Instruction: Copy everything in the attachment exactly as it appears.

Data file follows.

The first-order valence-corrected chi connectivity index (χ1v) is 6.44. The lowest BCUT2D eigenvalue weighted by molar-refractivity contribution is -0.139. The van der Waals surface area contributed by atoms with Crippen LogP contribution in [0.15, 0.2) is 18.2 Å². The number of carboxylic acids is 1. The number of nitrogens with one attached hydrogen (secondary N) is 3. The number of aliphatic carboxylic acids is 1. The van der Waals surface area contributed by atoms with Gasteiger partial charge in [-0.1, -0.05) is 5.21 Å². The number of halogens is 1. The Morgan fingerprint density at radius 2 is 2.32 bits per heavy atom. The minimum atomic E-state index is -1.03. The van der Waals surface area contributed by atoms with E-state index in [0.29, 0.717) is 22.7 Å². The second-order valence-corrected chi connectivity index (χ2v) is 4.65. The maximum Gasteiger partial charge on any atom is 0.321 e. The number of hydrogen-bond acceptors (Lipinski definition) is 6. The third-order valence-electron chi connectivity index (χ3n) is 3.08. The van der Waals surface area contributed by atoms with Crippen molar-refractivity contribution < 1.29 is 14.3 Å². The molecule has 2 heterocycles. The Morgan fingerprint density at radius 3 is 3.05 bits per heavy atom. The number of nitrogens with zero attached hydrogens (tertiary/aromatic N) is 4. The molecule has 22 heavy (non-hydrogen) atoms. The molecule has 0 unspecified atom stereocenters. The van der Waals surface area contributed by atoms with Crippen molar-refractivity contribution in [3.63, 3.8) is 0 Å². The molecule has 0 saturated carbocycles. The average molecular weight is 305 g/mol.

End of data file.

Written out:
The first-order valence-corrected chi connectivity index (χ1v) is 6.44. The lowest BCUT2D eigenvalue weighted by molar-refractivity contribution is -0.139. The van der Waals surface area contributed by atoms with Crippen LogP contribution in [0.15, 0.2) is 18.2 Å². The number of carboxylic acids is 1. The number of nitrogens with one attached hydrogen (secondary N) is 3. The number of aliphatic carboxylic acids is 1. The van der Waals surface area contributed by atoms with Gasteiger partial charge in [-0.1, -0.05) is 5.21 Å². The number of halogens is 1. The Morgan fingerprint density at radius 2 is 2.32 bits per heavy atom. The minimum atomic E-state index is -1.03. The van der Waals surface area contributed by atoms with E-state index in [0.29, 0.717) is 22.7 Å². The second-order valence-corrected chi connectivity index (χ2v) is 4.65. The maximum Gasteiger partial charge on any atom is 0.321 e. The number of hydrogen-bond acceptors (Lipinski definition) is 6. The third-order valence-electron chi connectivity index (χ3n) is 3.08. The van der Waals surface area contributed by atoms with Crippen molar-refractivity contribution < 1.29 is 14.3 Å². The molecule has 2 heterocycles. The Morgan fingerprint density at radius 3 is 3.05 bits per heavy atom. The number of nitrogens with zero attached hydrogens (tertiary/aromatic N) is 4. The molecule has 22 heavy (non-hydrogen) atoms. The molecule has 0 unspecified atom stereocenters. The van der Waals surface area contributed by atoms with Crippen molar-refractivity contribution in [3.63, 3.8) is 0 Å². The molecule has 0 saturated carbocycles. The average molecular weight is 305 g/mol.